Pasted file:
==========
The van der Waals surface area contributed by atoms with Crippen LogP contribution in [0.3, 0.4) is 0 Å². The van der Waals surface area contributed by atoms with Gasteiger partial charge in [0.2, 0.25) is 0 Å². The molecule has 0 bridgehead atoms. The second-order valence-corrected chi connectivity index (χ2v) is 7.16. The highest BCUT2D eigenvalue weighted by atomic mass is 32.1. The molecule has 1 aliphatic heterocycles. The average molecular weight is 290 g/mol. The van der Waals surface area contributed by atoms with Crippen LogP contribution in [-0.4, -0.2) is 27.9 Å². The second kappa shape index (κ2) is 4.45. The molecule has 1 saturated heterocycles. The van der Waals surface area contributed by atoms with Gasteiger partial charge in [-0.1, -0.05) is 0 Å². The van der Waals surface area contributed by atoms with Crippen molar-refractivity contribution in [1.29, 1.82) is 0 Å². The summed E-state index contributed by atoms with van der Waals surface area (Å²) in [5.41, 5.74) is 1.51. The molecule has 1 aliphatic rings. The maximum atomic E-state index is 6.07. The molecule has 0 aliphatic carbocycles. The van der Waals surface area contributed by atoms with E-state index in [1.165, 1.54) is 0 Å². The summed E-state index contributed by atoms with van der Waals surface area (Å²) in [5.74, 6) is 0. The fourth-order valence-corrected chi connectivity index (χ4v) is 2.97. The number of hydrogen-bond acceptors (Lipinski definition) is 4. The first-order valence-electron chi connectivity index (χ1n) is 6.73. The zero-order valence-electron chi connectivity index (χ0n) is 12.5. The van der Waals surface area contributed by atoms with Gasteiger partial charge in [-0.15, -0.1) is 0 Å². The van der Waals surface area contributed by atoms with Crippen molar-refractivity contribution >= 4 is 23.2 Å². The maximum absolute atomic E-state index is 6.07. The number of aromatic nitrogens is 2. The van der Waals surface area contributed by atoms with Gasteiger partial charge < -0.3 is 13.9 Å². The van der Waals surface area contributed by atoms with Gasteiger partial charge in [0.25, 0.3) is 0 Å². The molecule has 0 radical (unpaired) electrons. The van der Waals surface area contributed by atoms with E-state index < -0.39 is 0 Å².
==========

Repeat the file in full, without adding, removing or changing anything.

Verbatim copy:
The van der Waals surface area contributed by atoms with Crippen LogP contribution in [0.3, 0.4) is 0 Å². The van der Waals surface area contributed by atoms with Gasteiger partial charge in [0.2, 0.25) is 0 Å². The molecule has 0 bridgehead atoms. The second-order valence-corrected chi connectivity index (χ2v) is 7.16. The highest BCUT2D eigenvalue weighted by atomic mass is 32.1. The molecule has 1 aliphatic heterocycles. The average molecular weight is 290 g/mol. The van der Waals surface area contributed by atoms with Crippen LogP contribution in [-0.4, -0.2) is 27.9 Å². The second kappa shape index (κ2) is 4.45. The molecule has 1 saturated heterocycles. The van der Waals surface area contributed by atoms with Gasteiger partial charge in [-0.1, -0.05) is 0 Å². The van der Waals surface area contributed by atoms with Crippen molar-refractivity contribution in [1.29, 1.82) is 0 Å². The summed E-state index contributed by atoms with van der Waals surface area (Å²) in [5.41, 5.74) is 1.51. The molecule has 1 aliphatic rings. The maximum atomic E-state index is 6.07. The molecule has 0 aliphatic carbocycles. The van der Waals surface area contributed by atoms with E-state index in [1.165, 1.54) is 0 Å². The summed E-state index contributed by atoms with van der Waals surface area (Å²) in [5.74, 6) is 0. The fourth-order valence-corrected chi connectivity index (χ4v) is 2.97. The number of hydrogen-bond acceptors (Lipinski definition) is 4. The first-order valence-electron chi connectivity index (χ1n) is 6.73. The zero-order valence-electron chi connectivity index (χ0n) is 12.5. The van der Waals surface area contributed by atoms with Gasteiger partial charge in [-0.15, -0.1) is 0 Å². The van der Waals surface area contributed by atoms with Crippen molar-refractivity contribution >= 4 is 23.2 Å². The maximum absolute atomic E-state index is 6.07. The number of aromatic nitrogens is 2. The van der Waals surface area contributed by atoms with Gasteiger partial charge < -0.3 is 13.9 Å². The van der Waals surface area contributed by atoms with Gasteiger partial charge in [0.25, 0.3) is 0 Å². The molecule has 0 radical (unpaired) electrons. The van der Waals surface area contributed by atoms with E-state index < -0.39 is 0 Å².